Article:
Your code change to RexProgram doesn't look quite right. If the input has collations (a, b), (x, p), (x, y, z) and we're looking for (x, y) then we shouldn't stop at (x, p), should we?
There was a specific reason that I introduced PRESERVE (ordering by non-projected columns). I couldn't tell from the patch – is that case still handled?
I am working on
CALCITE-526 in branch https://github.com/julianhyde/incubator-calcite/tree/calcite-526. A lot of the work is to do with traits and collation; for instance, I allow a RelNode (but not a RelSubset) to have multiple traits of the same type, if the traitDef supports it. I think we need to solve both issues at the same time.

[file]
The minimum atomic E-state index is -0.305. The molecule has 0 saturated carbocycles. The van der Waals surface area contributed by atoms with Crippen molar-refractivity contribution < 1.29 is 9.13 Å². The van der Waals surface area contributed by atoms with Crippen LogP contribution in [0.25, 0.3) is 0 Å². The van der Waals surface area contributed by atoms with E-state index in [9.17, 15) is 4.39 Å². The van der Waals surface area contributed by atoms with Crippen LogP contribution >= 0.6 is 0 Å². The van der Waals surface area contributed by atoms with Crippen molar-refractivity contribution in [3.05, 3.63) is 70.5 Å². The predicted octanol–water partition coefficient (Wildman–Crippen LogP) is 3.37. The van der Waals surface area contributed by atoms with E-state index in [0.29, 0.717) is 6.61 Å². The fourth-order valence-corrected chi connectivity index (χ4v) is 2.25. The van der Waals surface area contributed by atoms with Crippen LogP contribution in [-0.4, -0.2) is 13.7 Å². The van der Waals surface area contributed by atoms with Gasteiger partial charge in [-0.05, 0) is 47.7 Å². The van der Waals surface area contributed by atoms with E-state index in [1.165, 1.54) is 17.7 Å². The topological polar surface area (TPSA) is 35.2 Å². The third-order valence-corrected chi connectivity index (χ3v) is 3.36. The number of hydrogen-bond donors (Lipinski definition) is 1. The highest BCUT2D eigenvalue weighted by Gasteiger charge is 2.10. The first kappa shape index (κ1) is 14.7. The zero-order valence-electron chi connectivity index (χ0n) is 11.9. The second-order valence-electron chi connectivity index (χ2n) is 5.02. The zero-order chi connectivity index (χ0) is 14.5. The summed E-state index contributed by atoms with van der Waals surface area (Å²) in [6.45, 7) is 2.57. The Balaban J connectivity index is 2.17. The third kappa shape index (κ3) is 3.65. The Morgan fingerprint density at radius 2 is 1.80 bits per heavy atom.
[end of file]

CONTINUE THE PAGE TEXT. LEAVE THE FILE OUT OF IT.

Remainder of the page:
So I propose that we split the patch in two – the column renames can be checked in first, and I'll fold the collation work into my branch. What do you think?
I'm uncomfortable with the statement "LogicalProject is always created with empty collation". The LogicalXxx nodes are of logical convention but I'm not sure we should disallow them from having other traits. I'm going to put the logic to deduce the collations for core types (project, filter, sort, aggregate, join, union) into a new class RelMdCollation. By default, each RelNode subclass will have the traits you'd expect - e.g. LogicalProject(x, y) on LogicalSort( y ) will indeed be sorted on y - but any code that creates a RelNode subclass can override.
I am well aware that not every implementation of Aggregate(x, y, sum(z)) produces output sorted on (x, y) but to ban collations on logical RelNodes would be going to far the other direction. I don't want to have to wait til we get into the physical domain (e.g. EnumerableXxx) before collation comes into play. That will make it more difficult to share rules.